The foregoing would make the mural interesting enough, but there is another detail that highlights this only-authors observation. It seems that the authors are looking at something, or perhaps are intently pondering some grand idea. The authors aren't all looking at the same thing, but they are all intently looking at something. Nabakov for instance is holding his glasses and peering at them in his hands. Neruda though, seems to be staring into space, pondering some idea or site perhaps only he can see.

There is clearly more going on in, and behind this mural than what initially is apparent. The message seems to be that authors – those with classic staying power – are observers of people and life. It isn't suggested that they are simply observers though. No, these authors are observers that intently study the goings on around them – people, ideas, and events. The only author who is actually writing is Hughes who seems to be writing in a bound journal. Maybe he's recording his observations – or writing poetry about his surroundings for later delivery to us as classic.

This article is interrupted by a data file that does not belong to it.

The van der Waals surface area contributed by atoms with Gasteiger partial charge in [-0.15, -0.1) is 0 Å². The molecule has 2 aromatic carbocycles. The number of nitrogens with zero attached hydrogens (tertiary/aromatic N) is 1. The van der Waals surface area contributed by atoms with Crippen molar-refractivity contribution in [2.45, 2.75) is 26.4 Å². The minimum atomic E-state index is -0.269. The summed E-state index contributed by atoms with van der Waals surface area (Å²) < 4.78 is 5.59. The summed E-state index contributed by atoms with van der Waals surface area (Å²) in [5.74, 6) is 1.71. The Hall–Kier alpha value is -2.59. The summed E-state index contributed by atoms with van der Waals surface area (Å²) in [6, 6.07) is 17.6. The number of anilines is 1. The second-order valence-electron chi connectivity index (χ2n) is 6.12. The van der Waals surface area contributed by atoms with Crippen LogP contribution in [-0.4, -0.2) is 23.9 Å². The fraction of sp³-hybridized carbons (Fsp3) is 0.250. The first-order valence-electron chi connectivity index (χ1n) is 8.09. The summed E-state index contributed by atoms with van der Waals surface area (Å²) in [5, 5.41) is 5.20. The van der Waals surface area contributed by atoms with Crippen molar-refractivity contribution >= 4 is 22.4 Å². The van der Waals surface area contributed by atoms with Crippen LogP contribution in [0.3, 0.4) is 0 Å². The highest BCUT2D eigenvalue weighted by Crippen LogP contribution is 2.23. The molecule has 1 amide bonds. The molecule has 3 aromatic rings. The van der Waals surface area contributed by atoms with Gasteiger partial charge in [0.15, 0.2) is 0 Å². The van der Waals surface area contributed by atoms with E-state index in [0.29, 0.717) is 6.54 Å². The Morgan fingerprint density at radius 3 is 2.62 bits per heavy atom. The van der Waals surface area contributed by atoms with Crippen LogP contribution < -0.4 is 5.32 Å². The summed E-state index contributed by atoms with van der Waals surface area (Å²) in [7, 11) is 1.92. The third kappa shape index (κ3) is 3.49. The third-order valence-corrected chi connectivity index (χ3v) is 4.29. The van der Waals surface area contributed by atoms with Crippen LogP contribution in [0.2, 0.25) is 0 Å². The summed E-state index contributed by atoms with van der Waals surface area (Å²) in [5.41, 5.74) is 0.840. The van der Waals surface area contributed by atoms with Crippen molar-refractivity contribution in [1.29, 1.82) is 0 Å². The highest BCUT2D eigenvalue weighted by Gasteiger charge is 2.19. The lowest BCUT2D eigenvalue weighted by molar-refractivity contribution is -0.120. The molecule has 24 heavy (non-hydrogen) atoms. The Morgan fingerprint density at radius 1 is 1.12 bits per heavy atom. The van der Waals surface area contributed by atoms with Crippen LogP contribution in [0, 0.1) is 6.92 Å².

It occurs to me that perhaps God followers could be in this mural. After all, what better group of people to closely observe the human condition and pass on their observations to the rest of the world? Maybe if we spent a bit more time observing the world from the perspective of God – from the perspective of the image in which we were made – we could more effectively communicate the Good News to the world full of people who remain confused and wondering, with no one to lead them. To do so though, requires that we set our Bibles down, let go of our perceptions of what doing life "right" looks like, and allow ourselves to become and experience real humanity. Can we do all this without lecturing, without castigating our fellow humans that don't seem to get it?